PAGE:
Baby BumbleBee was founded over a decade ago by a stay-at-home mom, Liz Iftikhar. Unhappy with the videos available for her young kids - she set out to create a developmentally appropriate educational video for this age group. In conjunction with a developmental psychologist she put together the first Baby BumbleBee video, Vocabulary Builder 1. It was a success. Babies and toddlers as well as kids with special learning needs were happy! Since then, we have continued to win fans among discriminating parents - parents who understand that for this age group, screen time should feature simple, slow paced content
developed especially for early learners.
Like so many products developed by moms - Baby BumbleBee videos were created to meet the needs of her own kids. Liz's first child, a son, loved books and magazines featuring real photographic images. He'd happily sit flipping through a book or magazine waiting for his mom to point to and name things. Liz came up with the idea of creating a photo album of first words for him. The photo album never happened - life with a baby or toddler moves fast. By the time she got around to taking any pictures, he was talking in sentences.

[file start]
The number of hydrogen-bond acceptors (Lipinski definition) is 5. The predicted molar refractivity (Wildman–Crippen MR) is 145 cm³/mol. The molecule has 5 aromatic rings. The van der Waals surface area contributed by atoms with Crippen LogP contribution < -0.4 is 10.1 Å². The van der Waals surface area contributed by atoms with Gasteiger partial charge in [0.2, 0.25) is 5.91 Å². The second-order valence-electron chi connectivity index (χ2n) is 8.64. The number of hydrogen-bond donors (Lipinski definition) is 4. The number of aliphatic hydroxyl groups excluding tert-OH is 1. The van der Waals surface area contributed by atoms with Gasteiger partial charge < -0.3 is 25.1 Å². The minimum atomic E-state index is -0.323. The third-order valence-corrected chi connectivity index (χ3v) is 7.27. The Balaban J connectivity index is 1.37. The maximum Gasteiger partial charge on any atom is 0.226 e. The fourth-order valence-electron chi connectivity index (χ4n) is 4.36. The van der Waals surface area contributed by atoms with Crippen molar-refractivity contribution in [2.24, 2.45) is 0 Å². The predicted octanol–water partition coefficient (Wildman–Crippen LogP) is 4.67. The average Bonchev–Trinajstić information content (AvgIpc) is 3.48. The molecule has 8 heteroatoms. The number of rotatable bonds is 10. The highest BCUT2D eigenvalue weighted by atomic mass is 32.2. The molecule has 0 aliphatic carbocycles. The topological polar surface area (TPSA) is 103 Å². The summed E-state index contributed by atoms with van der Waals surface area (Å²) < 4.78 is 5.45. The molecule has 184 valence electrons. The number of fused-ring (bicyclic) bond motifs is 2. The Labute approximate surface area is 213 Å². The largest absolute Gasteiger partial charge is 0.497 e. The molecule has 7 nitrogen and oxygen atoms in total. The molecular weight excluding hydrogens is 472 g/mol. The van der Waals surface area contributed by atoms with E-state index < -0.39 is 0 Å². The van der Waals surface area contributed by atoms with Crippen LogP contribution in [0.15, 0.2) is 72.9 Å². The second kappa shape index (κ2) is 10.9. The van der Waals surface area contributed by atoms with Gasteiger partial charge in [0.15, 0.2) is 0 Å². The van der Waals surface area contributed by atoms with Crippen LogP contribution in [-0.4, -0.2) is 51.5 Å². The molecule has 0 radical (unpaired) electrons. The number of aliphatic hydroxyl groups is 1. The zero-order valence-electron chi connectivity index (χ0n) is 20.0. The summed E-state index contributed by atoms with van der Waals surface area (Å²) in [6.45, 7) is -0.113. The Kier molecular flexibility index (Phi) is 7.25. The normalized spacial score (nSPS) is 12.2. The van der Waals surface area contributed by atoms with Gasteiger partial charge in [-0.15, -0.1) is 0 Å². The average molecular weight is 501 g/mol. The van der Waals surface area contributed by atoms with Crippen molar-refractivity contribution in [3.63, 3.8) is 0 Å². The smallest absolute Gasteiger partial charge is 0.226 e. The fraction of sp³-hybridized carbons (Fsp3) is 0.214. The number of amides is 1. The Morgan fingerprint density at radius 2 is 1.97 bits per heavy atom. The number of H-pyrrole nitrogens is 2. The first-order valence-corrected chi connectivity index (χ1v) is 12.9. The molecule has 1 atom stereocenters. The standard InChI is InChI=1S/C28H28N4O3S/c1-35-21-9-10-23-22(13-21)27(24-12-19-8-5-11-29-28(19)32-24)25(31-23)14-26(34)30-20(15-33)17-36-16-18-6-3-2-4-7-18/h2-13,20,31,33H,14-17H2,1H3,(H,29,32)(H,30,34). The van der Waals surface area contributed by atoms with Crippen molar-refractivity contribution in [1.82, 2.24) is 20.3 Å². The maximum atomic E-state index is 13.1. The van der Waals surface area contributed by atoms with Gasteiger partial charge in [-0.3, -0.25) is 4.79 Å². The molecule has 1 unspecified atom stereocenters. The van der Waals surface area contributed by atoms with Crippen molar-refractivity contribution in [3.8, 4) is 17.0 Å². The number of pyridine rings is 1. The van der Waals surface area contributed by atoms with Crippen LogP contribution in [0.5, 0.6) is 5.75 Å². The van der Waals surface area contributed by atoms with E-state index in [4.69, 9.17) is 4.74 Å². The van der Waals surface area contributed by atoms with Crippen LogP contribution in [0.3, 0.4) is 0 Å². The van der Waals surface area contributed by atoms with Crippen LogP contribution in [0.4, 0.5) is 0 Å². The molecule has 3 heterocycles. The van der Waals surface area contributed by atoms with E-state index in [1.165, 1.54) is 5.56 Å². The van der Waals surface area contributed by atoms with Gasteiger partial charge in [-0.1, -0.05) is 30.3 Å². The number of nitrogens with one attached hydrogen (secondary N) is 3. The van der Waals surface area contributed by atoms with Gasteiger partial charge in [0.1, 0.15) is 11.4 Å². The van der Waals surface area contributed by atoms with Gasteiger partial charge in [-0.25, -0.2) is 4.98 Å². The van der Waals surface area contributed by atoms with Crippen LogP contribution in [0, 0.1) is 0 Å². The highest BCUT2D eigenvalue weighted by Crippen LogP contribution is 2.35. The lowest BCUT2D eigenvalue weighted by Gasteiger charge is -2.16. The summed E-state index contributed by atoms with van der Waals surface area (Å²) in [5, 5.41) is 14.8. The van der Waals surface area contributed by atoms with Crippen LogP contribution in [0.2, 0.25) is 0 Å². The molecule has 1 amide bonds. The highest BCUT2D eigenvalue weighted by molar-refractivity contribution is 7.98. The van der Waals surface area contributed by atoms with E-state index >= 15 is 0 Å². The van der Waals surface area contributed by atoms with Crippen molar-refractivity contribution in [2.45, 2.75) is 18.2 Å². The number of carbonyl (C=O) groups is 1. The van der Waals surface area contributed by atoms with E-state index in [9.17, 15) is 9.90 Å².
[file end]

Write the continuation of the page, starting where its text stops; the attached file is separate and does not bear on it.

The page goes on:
Now, fast forward a year or so and baby number 2 arrives. This baby, a daughter, receives a video as a gift. Surprised by how fascinated her 6 month old is with the images on the screen, Liz is completely unimpressed with the content of the video. Supposedly "educational", it's clearly not. Slickly produced, the video features a series of visually interesting but unconnected images streaming against a background of classical music.
In the way that these thing often happen - the two incidents merged into one idea. Why not produce the forgotten photo album as a video - complete with a voice over naming each image? Language development is one of the most important early learning tasks - this could help young kids make the connection between their world and words.
Working with a developmental psychologist and a speech therapist in training (her nanny) Liz came up with a method for presenting these first words that has proven effective for introducing early vocabulary. This method is now used widely - not only for typically developing infants and toddlers but also for kids with speech delays and children with Autism Spectrum disorders.